Life after treatment
For most people, the myeloma experience doesn’t end on the last day of treatment. Life after myeloma treatment can present its own challenges. You may have mixed feelings when treatment ends, and worry that every ache and pain means the myeloma is coming back.
Some people say that they feel pressure to return to “normal life”. It is important to allow yourself time to adjust to the physical and emotional changes, and establish a new daily routine at your own pace. Your family and friends may also need time to adjust.
Cancer Council 13 11 20 can help you connect with other people who have myeloma, and provide you with information about the emotional and practical aspects of living well after myeloma treatment.
For more on this, see Living well after cancer.
Learn more about:
- Follow-up appointments
- Dealing with feelings of sadness
- Looking after yourself
- What if the myeloma returns?
You will need regular check-ups, even if you don’t have any treatment for myeloma. Blood tests, urine tests, and bone marrow biopsies will be used to check your health. Sometimes x-rays and scans such as PET-CT or MRI may also be used. Your doctor may check the levels of antibodies and proteins in the blood and urine.
This is a good chance to discuss how you’re feeling and mention any new symptoms or concerns you may have. When a follow-up appointment or test is approaching, many people find that they think more about the myeloma and may feel anxious. Talk to your treatment team or call Cancer Council 13 11 20 if you are finding it hard to manage this anxiety.
Check-ups will become less frequent if your condition has stabilised or you have no further problems. Between follow-up appointments, let your doctor know immediately of any symptoms or health problems.
I’ve had many appointments with my doctors, mostly to manage pain caused by the myeloma. My doctors also monitor my bone lesions.Sam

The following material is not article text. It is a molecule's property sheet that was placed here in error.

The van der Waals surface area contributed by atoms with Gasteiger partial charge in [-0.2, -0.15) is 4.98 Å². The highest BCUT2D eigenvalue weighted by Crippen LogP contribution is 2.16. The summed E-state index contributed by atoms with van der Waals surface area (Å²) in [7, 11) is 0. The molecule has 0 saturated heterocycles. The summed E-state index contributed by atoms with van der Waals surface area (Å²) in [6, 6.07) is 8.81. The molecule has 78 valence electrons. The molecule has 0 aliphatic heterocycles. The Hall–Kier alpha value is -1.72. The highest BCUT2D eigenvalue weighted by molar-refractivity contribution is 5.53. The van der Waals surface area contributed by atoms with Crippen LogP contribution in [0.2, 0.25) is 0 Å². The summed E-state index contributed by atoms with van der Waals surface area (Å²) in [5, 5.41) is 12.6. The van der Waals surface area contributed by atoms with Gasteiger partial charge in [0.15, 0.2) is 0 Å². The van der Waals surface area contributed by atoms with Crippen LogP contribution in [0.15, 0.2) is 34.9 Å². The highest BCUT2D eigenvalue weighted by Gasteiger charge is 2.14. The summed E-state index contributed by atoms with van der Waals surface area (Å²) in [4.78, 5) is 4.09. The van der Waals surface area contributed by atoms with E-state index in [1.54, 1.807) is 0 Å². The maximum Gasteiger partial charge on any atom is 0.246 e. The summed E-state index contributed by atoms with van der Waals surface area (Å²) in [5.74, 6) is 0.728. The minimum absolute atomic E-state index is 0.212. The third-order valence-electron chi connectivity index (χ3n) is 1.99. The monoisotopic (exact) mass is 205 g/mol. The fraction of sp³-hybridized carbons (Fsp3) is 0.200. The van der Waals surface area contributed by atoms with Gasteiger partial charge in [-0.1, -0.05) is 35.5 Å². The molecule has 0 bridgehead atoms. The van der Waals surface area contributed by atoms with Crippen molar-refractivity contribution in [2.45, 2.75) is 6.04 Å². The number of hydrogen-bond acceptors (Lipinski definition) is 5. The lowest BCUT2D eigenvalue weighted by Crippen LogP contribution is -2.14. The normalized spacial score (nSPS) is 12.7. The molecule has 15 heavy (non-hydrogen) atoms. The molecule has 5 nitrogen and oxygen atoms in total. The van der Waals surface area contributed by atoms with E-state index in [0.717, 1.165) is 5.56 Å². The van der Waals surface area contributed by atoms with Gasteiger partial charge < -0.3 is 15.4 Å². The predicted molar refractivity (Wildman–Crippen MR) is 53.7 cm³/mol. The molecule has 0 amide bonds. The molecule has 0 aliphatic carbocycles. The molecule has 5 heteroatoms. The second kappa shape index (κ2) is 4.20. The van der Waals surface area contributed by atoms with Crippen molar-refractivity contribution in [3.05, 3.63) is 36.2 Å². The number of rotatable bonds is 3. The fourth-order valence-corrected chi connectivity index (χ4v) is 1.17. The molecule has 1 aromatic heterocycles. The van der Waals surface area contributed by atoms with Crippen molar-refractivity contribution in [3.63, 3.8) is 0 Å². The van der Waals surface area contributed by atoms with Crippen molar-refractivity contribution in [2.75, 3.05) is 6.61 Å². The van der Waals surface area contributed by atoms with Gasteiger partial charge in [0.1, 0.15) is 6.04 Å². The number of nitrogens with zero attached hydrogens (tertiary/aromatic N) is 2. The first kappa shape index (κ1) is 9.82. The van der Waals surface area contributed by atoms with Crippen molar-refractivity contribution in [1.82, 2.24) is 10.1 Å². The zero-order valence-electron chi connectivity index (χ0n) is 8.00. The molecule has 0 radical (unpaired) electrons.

Dealing with feelings of sadness
If you have continued feelings of sadness, have trouble getting up in the morning or have lost motivation to do things that previously gave you pleasure, you may be experiencing depression. This is quite common among people who have myeloma.
Talk to your GP, because counselling or medication – even for a short time – may help. Some people can get a Medicare rebate for sessions with a psychologist. Cancer Council may also run a counselling program in your area.
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Looking after yourself
Myeloma can cause physical and emotional strain, so it’s important to look after your wellbeing. Cancer Council has free booklets and programs to help you during and after treatment.
Call 13 11 20 to find out more, or see Managing cancer side effects, Exercise after a cancer diagnosis, Complementary therapies, Emotions and cancer, Nutrition and cancer, Sexuality, intimacy and cancer, Fertility and cancer, and Living well after cancer.
Alternative therapies are therapies used instead of conventional medical treatments. These are unlikely to be scientifically tested, may prevent successful treatment of the myeloma and can be harmful. Cancer Council does not recommend the use of alternative therapies as a myeloma treatment.
What if the myeloma returns?
For many people, myeloma does come back after treatment, which is known as disease progression or relapse. This is why it’s important to have regular check-ups.
You and your doctor will need to discuss what treatment is needed to try to regain control of the disease.
While options for managing disease progression may have been considered in the initial treatment plan, many doctors like to discuss all the options again. This is because the risks and benefits of treatment are not as clear in people whose myeloma has relapsed. The disease characteristics and how you feel about treatment may have changed.
In some people, the original treatment can be repeated successfully, especially if the initial response to the treatment was good. In other people, the myeloma may not respond to the treatment that was used previously. This is called resistant or refractory disease.
Treatment options for resistant disease may include:
- taking a different combination of drugs
- treatment with a different class of drugs
- having another stem cell transplant
- participating in a clinical trial to access new drugs being developed and tested, such as CAR T-cell immunotherapy.
New treatments are being developed all the time, so if the myeloma comes back, talk to your doctor about what treatment options are available.
Dr Ian Bilmon, Haematologist, Westmead Hospital and The Sydney Adventist Hospital; Martin Boling, Consumer; Catherine Bowley, Myeloma Support Nurse, Myeloma Australia; Dr Samuel Dickson, Radiation Oncologist, Calvary Mater Newcastle; Rachelle Frith, Clinical Nurse Consultant, Haematology, Prince of Wales Hospital; Dr Wojt Janowski, Haematologist, Calvary Mater Newcastle; Yvonne King, 13 11 20 Consultant, Cancer Council NSW.
View the Cancer Council NSW editorial policy.